Since the very first time I saw a trailer for the game, Watch_Dogs was one of my most anticipated games coming into the year. That’s what makes it that much stranger that I haven’t touched the game since putting a few hours into it on launch day. It really can’t be attributed to anything Watch_Dogs did itself, but more to the fact that I seem to have a nagging problem of not finishing games; or at least not playing the significant games that I should be spending my time with. I finally returned to the game now that I’ve played through and completed both Alpha Protocol and Spec Ops: The Line, and I am now seeing that the game is as fun as I originally imagined after seeing the trailers.
Last week marked the one-year anniversary of Grand Theft Auto V being out on the market, and thinking back on it, there is still a glaring omission from the overall package. I recall all of the excitement and anticipation for the game when it was announced, and even further excitement when details of Grand Theft Auto Online began to surface. Then the game released, and people went nuts over it, as the insane sales numbers have clearly shown. However, the one major negative surrounding Grand Theft Auto’s release was the fact that Online wasn’t available from day one, but instead didn’t release until a few weeks later. Though a minor annoyance at first, when GTA Online finally did launch it was as much completely insane and stupid fun as one could hope. However, that one glaring omission that we are still waiting for today is Heists, and at this point you have to wonder if it will be too little too late when it finally comes out.
It’s not every day that you find yourself playing a game that puts its story before its gameplay. Especially when that game is a FPS. Yet that’s exactly what Spec Ops: The Line did, and it was better for doing so. Of all the games on my backlog, I’ve been eagerly awaiting the time where I’d finally play this one, especially after hearing the constant praise it gets as an underrated experience. My first attempt to do so was thwarted by an unreadable disc, but fortunately Microsoft had one of their crazy Games on Demand sales and I picked it up again that way. When I finally did sit down to play it, the entire game was beaten in one afternoon, but it was a great experience.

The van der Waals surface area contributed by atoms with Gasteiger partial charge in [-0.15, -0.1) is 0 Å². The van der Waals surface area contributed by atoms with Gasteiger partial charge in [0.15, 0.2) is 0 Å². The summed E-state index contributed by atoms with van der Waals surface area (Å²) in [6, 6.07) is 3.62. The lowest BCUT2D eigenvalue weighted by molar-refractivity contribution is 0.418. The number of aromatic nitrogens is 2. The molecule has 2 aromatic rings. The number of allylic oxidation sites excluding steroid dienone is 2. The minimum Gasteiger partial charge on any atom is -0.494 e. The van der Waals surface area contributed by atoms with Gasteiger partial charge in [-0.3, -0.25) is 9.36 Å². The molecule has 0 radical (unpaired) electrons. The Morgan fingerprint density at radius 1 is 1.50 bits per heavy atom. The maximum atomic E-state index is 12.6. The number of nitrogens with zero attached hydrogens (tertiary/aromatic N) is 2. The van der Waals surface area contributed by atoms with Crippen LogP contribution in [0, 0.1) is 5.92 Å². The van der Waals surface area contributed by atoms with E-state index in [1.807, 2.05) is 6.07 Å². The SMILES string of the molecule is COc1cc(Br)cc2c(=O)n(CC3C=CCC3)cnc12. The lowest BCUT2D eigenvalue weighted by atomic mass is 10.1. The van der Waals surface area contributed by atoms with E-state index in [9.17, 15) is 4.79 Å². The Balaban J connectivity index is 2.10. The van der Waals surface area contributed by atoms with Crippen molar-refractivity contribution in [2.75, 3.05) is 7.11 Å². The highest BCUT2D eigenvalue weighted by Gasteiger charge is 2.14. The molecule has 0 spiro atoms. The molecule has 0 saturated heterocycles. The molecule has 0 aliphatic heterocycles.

If you were to have asked me a year ago which format I prefer for gaming, I would have told you physical. In fact, the only real reason why I ever really bought games digitally was if there was a great sale on the Xbox 360, or if I was picking up my free games on the PlayStation 3 thanks to PlayStation Plus. However, fast-forward to today and I only want to buy games digitally, and basically now avoid physical games like they’re the plague. So what’s changed? Well, quite a few things.
Everyone has their different franchises that they purchase every game that comes down the pipeline from. For myself, those franchises, on an annual basis, tend to be Assassin’s Creed, Call of Duty, and NHL. In fact for NHL in particular, I believe that I’ve purchased the newest game every year since NHL 06 or 07. The benefit of which is that I’ve been able to watch as the game has continued to improve with each yearly release. With NHL 15 it feels like it will be a completely different story though, with the franchise finally making the leap to the Xbox One / PS4. I was very disappointed, as I’m sure many NHL fans were, that NHL 14 did not make it onto the Xbox One, despite the fact that many other sports games did, so this year’s edition comes with a very warm welcome.